A Canadian who lives in Brussels and works near the Maelbeek metro station, where at least 20 people were killed in Tuesday's terrorist attack, says people in the area are shocked but not holed up indoors.

"It's sombre, I would say, but people are walking around the streets," Tim Maler told The Calgary Eyeopener Tuesday morning from inside his office building.

"And, obviously, everybody is talking about it. It's the only thing that anybody's dealing with right now."

The area around the station, itself, has been blocked off by police and people in the vicinity are being advised to be cautious but are not under a "lockdown," he added.

Maler, who works as a senior correspondent with the EU Business and Agriculture Intelligence Service (Agri Europe), said he first heard about the other attack on the Brussels airport, which killed at least 14 people, while on his way to work.

When he arrived, he learned of the explosion at the nearby train station.

"Today I biked to work but sometimes I take the metro and I would have been passing by the station around that time," he said.

"Thankfully, I didn't."

Maler said he's still grappling to process the scale of what happened.

"I'm fine but I'm extremely sad for all the people who lost their lives," he said.

"You never expect something like this to happen." 

Machine guns in streets the norm

Former Calgarian Peeter Aitken co-owns a small bar in a pedestrian plaza one block away from Grand Place in Brussels, and said he plans to open as usual at 3 p.m.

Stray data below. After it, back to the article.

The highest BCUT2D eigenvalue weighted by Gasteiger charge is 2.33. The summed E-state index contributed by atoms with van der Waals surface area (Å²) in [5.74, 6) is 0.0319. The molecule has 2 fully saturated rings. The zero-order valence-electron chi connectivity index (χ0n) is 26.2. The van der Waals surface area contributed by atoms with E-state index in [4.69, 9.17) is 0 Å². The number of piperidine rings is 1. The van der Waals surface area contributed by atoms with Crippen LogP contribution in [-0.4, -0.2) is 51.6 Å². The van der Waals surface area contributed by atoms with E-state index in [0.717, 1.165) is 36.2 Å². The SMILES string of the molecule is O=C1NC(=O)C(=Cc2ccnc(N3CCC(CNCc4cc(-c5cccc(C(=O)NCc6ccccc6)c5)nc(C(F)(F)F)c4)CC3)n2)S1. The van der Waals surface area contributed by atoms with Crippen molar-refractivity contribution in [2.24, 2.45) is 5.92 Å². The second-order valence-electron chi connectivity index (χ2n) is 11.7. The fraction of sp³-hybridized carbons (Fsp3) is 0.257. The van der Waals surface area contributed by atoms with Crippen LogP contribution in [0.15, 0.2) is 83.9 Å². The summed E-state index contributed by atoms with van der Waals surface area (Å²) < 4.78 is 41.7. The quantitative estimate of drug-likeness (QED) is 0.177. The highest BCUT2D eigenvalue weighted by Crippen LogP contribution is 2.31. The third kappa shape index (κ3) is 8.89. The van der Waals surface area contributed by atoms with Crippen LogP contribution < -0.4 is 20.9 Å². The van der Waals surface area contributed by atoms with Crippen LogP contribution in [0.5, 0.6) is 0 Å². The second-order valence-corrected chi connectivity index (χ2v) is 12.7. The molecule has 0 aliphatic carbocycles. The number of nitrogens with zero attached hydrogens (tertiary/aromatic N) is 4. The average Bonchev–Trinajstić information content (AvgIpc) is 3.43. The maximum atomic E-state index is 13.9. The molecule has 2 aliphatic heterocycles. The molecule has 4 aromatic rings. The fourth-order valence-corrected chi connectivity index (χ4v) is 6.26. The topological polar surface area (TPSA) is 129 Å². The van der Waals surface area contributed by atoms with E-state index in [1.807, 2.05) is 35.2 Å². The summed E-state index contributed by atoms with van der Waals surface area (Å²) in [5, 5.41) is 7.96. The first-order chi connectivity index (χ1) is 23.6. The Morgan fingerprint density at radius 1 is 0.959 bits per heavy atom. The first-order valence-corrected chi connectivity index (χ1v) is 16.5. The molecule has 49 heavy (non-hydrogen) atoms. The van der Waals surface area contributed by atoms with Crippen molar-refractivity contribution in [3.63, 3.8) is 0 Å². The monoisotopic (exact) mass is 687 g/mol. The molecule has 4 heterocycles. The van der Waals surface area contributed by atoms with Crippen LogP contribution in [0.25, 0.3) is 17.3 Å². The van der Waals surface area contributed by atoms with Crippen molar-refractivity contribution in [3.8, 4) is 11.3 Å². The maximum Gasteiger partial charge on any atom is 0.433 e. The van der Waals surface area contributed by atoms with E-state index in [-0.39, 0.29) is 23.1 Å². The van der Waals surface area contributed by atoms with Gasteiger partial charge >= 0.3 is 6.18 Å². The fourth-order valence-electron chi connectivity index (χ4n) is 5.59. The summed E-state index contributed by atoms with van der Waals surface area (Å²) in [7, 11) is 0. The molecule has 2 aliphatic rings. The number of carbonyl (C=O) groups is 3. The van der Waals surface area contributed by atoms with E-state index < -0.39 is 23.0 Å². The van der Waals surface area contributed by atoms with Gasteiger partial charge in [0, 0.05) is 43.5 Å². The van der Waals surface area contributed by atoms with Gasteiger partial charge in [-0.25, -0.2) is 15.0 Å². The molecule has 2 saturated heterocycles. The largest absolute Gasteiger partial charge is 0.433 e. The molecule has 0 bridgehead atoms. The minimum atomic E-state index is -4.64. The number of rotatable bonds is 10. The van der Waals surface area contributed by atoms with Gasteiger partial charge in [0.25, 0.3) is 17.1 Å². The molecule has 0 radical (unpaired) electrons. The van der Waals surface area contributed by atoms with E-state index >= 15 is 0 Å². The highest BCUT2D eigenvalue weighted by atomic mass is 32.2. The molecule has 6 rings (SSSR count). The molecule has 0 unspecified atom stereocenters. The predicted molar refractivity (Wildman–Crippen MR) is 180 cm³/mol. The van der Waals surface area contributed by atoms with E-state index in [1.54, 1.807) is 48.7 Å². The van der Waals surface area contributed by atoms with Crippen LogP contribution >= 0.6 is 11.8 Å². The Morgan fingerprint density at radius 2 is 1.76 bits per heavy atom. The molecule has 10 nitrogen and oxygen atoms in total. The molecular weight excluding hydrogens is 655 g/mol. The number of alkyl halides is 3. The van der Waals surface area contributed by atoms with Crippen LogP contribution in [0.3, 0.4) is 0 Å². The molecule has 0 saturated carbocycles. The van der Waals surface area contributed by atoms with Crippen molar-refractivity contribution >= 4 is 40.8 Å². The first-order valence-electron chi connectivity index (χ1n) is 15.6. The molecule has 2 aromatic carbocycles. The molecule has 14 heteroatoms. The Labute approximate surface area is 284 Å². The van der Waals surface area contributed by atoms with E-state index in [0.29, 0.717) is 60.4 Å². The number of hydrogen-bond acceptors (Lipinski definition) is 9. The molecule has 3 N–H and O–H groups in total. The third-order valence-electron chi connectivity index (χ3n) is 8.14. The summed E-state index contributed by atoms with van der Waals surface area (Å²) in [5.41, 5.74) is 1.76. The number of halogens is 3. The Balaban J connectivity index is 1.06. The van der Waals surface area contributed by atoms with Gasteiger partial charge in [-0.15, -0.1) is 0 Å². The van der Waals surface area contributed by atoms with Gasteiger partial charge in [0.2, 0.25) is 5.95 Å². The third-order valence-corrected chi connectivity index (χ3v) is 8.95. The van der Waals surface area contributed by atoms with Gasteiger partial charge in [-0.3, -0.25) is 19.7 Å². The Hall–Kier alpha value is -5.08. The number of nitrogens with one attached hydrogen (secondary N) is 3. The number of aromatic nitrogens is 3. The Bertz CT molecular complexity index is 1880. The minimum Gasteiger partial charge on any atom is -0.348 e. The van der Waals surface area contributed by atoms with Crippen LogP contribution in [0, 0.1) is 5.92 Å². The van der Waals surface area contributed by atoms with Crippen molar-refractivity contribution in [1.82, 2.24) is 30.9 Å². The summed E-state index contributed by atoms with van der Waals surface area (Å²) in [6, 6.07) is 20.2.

"We decided that ... as long as they were familiar faces, and that we knew them, we would stay open for them," he said.

Aitken said the heightened police and military presence nearby makes him feel safer.

"It's nothing to walk around the corner in the street right downtown and walk right into three military army fatigues with machine guns walking towards you," he said.

"When you first saw them, you really couldn't keep your eyes off them. Now they're more of a relief that they're there for our protection."

Acts deemed 'cowardly' by politicians

In a statement, Premier Rachel Notley offered condolences and solidarity to the people of Belgium.

"Terrorizing innocent civilians is a cowardly act," she said.

"These unspeakable acts are fostering the opposite of their desired effect. As the world grapples with another senseless terror attack, our collective resolve to stand tall against terrorism only grows."

Similarly, Wildrose opposition leader Brian Jean said he was "horrified by the savage terrorist attacks in Brussels."

"Together we will stand against these cowardly acts of terror and show the strength of our resolve in our commitment to peace and unity."

Heightened security at YYC

No flights have been affected at Calgary International Airport as a result of the Brussels attacks, said a spokesperson in a statement.

"However we have increased our vigilance and we remain focused, as we are every day, on the safety and well-being of everyone at Calgary International Airport."

The threat risk level has not been raised in Canada, but authorities are asking staff and peace officers to make sure they remain visible in light of the attacks, said Calgary Transit spokesperson Brian Whitelaw,

"Anything that is suspicious we're asking that people pay attention to and contact us through a variety of ways on the transit system," he said, adding that this will likely continue for the week. 

No CBE students in Belgium

The Calgary Board of Education said none of its students are currently on school trips in Belgium. 

"Student safety is always our priority," said a media spokesperson.

"We continually monitor travel advisories for all student trip destinations, and as always, we will respond to any changes."

The Calgary Catholic School District cancelled all international trips as of November last year, and has not changed that since, said media relations specialist Karen Ryhorchuk.

With files from The Calgary Eyeopener and The Homestretch